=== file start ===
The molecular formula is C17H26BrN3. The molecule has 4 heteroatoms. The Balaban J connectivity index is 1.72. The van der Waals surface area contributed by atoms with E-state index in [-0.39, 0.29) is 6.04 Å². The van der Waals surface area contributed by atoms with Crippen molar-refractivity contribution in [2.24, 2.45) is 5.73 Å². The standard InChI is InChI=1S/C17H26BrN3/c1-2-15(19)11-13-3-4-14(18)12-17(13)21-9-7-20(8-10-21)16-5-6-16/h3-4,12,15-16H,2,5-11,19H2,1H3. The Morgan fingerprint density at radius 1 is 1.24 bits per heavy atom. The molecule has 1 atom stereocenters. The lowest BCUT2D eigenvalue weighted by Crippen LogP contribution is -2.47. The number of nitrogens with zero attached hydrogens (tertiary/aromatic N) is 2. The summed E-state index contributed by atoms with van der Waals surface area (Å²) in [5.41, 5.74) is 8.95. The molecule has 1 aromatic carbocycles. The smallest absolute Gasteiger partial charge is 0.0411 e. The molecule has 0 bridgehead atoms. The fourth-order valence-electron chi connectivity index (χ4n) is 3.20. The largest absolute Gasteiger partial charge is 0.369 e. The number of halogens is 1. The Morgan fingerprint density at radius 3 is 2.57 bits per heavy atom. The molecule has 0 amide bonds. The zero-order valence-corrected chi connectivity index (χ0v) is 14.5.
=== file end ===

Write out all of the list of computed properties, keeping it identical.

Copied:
The molecular formula is C17H26BrN3. The molecule has 4 heteroatoms. The Balaban J connectivity index is 1.72. The van der Waals surface area contributed by atoms with E-state index in [-0.39, 0.29) is 6.04 Å². The van der Waals surface area contributed by atoms with Crippen molar-refractivity contribution in [2.24, 2.45) is 5.73 Å². The standard InChI is InChI=1S/C17H26BrN3/c1-2-15(19)11-13-3-4-14(18)12-17(13)21-9-7-20(8-10-21)16-5-6-16/h3-4,12,15-16H,2,5-11,19H2,1H3. The Morgan fingerprint density at radius 1 is 1.24 bits per heavy atom. The molecule has 1 atom stereocenters. The lowest BCUT2D eigenvalue weighted by Crippen LogP contribution is -2.47. The number of nitrogens with zero attached hydrogens (tertiary/aromatic N) is 2. The summed E-state index contributed by atoms with van der Waals surface area (Å²) in [5.41, 5.74) is 8.95. The molecule has 1 aromatic carbocycles. The smallest absolute Gasteiger partial charge is 0.0411 e. The molecule has 0 bridgehead atoms. The fourth-order valence-electron chi connectivity index (χ4n) is 3.20. The largest absolute Gasteiger partial charge is 0.369 e. The number of halogens is 1. The Morgan fingerprint density at radius 3 is 2.57 bits per heavy atom. The molecule has 0 amide bonds. The zero-order valence-corrected chi connectivity index (χ0v) is 14.5.